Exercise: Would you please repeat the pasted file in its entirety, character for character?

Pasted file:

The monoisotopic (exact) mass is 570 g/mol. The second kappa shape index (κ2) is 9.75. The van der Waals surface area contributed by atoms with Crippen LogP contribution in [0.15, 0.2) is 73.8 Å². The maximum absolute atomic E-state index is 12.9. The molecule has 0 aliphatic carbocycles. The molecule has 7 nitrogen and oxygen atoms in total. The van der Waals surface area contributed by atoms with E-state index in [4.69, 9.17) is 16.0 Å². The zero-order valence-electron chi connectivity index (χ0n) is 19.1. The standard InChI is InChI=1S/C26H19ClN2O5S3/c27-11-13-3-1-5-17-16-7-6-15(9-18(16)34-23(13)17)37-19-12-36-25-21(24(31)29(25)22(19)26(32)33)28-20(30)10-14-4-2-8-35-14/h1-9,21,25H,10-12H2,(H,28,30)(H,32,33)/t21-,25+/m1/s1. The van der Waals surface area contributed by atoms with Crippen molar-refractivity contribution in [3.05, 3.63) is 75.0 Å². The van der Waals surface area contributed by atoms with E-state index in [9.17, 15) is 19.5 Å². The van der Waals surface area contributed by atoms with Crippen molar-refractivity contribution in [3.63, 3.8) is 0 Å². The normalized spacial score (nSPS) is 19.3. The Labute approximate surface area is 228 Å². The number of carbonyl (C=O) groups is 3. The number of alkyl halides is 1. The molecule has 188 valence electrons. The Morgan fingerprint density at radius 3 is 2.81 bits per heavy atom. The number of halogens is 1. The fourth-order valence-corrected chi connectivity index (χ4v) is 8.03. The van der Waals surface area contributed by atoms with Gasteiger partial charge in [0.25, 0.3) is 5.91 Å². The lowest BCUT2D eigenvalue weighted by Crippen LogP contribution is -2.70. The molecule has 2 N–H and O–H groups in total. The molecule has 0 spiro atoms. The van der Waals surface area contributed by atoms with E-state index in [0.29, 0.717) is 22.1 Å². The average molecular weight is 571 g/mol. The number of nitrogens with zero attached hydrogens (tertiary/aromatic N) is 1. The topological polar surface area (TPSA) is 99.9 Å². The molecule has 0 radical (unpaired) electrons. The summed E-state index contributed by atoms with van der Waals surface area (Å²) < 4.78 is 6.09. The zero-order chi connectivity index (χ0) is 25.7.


The monoisotopic (exact) mass is 570 g/mol. The second kappa shape index (κ2) is 9.75. The van der Waals surface area contributed by atoms with Crippen LogP contribution in [0.15, 0.2) is 73.8 Å². The maximum absolute atomic E-state index is 12.9. The molecule has 0 aliphatic carbocycles. The molecule has 7 nitrogen and oxygen atoms in total. The van der Waals surface area contributed by atoms with E-state index in [4.69, 9.17) is 16.0 Å². The zero-order valence-electron chi connectivity index (χ0n) is 19.1. The standard InChI is InChI=1S/C26H19ClN2O5S3/c27-11-13-3-1-5-17-16-7-6-15(9-18(16)34-23(13)17)37-19-12-36-25-21(24(31)29(25)22(19)26(32)33)28-20(30)10-14-4-2-8-35-14/h1-9,21,25H,10-12H2,(H,28,30)(H,32,33)/t21-,25+/m1/s1. The van der Waals surface area contributed by atoms with Crippen molar-refractivity contribution in [3.05, 3.63) is 75.0 Å². The van der Waals surface area contributed by atoms with E-state index in [9.17, 15) is 19.5 Å². The van der Waals surface area contributed by atoms with Crippen molar-refractivity contribution in [3.63, 3.8) is 0 Å². The normalized spacial score (nSPS) is 19.3. The Labute approximate surface area is 228 Å². The number of carbonyl (C=O) groups is 3. The number of alkyl halides is 1. The molecule has 188 valence electrons. The Morgan fingerprint density at radius 3 is 2.81 bits per heavy atom. The number of halogens is 1. The fourth-order valence-corrected chi connectivity index (χ4v) is 8.03. The van der Waals surface area contributed by atoms with Gasteiger partial charge in [0.25, 0.3) is 5.91 Å². The lowest BCUT2D eigenvalue weighted by Crippen LogP contribution is -2.70. The molecule has 2 N–H and O–H groups in total. The molecule has 0 spiro atoms. The van der Waals surface area contributed by atoms with E-state index in [0.29, 0.717) is 22.1 Å². The average molecular weight is 571 g/mol. The number of nitrogens with zero attached hydrogens (tertiary/aromatic N) is 1. The topological polar surface area (TPSA) is 99.9 Å². The molecule has 0 radical (unpaired) electrons. The summed E-state index contributed by atoms with van der Waals surface area (Å²) < 4.78 is 6.09. The zero-order chi connectivity index (χ0) is 25.7.